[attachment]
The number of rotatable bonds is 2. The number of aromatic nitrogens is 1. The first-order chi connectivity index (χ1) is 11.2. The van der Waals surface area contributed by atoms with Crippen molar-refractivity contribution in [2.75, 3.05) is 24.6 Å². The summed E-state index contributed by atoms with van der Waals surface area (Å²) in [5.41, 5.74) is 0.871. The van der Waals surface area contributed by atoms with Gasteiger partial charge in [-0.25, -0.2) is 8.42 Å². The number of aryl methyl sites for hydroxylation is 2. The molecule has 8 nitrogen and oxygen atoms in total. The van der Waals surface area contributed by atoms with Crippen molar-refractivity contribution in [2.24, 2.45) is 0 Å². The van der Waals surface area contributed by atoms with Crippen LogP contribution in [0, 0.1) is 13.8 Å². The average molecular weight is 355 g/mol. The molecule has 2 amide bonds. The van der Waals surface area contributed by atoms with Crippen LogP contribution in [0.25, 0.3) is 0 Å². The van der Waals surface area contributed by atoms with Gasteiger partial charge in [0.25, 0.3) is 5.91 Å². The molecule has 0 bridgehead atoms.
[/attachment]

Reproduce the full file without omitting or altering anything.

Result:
The number of rotatable bonds is 2. The number of aromatic nitrogens is 1. The first-order chi connectivity index (χ1) is 11.2. The van der Waals surface area contributed by atoms with Crippen molar-refractivity contribution in [2.75, 3.05) is 24.6 Å². The summed E-state index contributed by atoms with van der Waals surface area (Å²) in [5.41, 5.74) is 0.871. The van der Waals surface area contributed by atoms with Gasteiger partial charge in [-0.25, -0.2) is 8.42 Å². The number of aryl methyl sites for hydroxylation is 2. The molecule has 8 nitrogen and oxygen atoms in total. The van der Waals surface area contributed by atoms with Crippen molar-refractivity contribution in [2.24, 2.45) is 0 Å². The van der Waals surface area contributed by atoms with Crippen LogP contribution in [0, 0.1) is 13.8 Å². The average molecular weight is 355 g/mol. The molecule has 2 amide bonds. The van der Waals surface area contributed by atoms with Crippen LogP contribution in [0.25, 0.3) is 0 Å². The van der Waals surface area contributed by atoms with Gasteiger partial charge in [0.25, 0.3) is 5.91 Å². The molecule has 0 bridgehead atoms.